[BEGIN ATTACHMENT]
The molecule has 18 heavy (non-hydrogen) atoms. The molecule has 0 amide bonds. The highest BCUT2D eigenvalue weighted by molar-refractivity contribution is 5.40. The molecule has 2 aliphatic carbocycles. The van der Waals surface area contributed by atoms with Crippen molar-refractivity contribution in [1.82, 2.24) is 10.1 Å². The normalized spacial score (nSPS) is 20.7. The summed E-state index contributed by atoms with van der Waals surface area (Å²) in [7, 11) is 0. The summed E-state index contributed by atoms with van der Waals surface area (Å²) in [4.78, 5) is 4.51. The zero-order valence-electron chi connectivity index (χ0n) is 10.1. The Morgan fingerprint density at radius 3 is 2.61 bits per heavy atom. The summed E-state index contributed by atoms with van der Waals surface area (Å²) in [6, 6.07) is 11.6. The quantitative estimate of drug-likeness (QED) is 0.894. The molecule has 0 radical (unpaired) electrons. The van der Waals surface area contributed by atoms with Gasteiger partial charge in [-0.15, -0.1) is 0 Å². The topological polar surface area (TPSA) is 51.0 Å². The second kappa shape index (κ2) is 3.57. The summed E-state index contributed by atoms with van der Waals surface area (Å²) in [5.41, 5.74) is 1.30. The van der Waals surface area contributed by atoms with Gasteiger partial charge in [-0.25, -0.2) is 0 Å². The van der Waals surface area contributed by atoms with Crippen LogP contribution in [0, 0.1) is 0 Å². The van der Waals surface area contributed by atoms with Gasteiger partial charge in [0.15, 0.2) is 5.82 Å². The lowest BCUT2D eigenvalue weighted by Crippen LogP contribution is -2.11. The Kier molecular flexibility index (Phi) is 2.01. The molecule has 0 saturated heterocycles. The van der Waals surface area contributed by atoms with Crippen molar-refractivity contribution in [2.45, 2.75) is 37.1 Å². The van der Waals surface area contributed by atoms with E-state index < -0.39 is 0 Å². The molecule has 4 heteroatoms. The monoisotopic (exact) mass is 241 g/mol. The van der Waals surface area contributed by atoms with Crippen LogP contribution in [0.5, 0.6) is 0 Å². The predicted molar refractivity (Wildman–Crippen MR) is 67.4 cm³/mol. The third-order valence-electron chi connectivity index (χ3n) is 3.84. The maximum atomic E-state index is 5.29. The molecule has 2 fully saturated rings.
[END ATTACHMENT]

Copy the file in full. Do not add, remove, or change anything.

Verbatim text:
The molecule has 18 heavy (non-hydrogen) atoms. The molecule has 0 amide bonds. The highest BCUT2D eigenvalue weighted by molar-refractivity contribution is 5.40. The molecule has 2 aliphatic carbocycles. The van der Waals surface area contributed by atoms with Crippen molar-refractivity contribution in [1.82, 2.24) is 10.1 Å². The normalized spacial score (nSPS) is 20.7. The summed E-state index contributed by atoms with van der Waals surface area (Å²) in [7, 11) is 0. The summed E-state index contributed by atoms with van der Waals surface area (Å²) in [4.78, 5) is 4.51. The zero-order valence-electron chi connectivity index (χ0n) is 10.1. The Morgan fingerprint density at radius 3 is 2.61 bits per heavy atom. The summed E-state index contributed by atoms with van der Waals surface area (Å²) in [6, 6.07) is 11.6. The quantitative estimate of drug-likeness (QED) is 0.894. The molecule has 0 radical (unpaired) electrons. The van der Waals surface area contributed by atoms with Gasteiger partial charge in [-0.15, -0.1) is 0 Å². The topological polar surface area (TPSA) is 51.0 Å². The second kappa shape index (κ2) is 3.57. The summed E-state index contributed by atoms with van der Waals surface area (Å²) in [5.41, 5.74) is 1.30. The van der Waals surface area contributed by atoms with Gasteiger partial charge in [-0.25, -0.2) is 0 Å². The van der Waals surface area contributed by atoms with Crippen LogP contribution in [0, 0.1) is 0 Å². The van der Waals surface area contributed by atoms with Gasteiger partial charge in [0.15, 0.2) is 5.82 Å². The lowest BCUT2D eigenvalue weighted by Crippen LogP contribution is -2.11. The Kier molecular flexibility index (Phi) is 2.01. The molecule has 0 saturated heterocycles. The van der Waals surface area contributed by atoms with Crippen molar-refractivity contribution in [2.45, 2.75) is 37.1 Å². The van der Waals surface area contributed by atoms with E-state index < -0.39 is 0 Å². The molecule has 4 heteroatoms. The monoisotopic (exact) mass is 241 g/mol. The van der Waals surface area contributed by atoms with Crippen LogP contribution in [0.5, 0.6) is 0 Å². The predicted molar refractivity (Wildman–Crippen MR) is 67.4 cm³/mol. The third-order valence-electron chi connectivity index (χ3n) is 3.84. The maximum atomic E-state index is 5.29. The molecule has 2 fully saturated rings.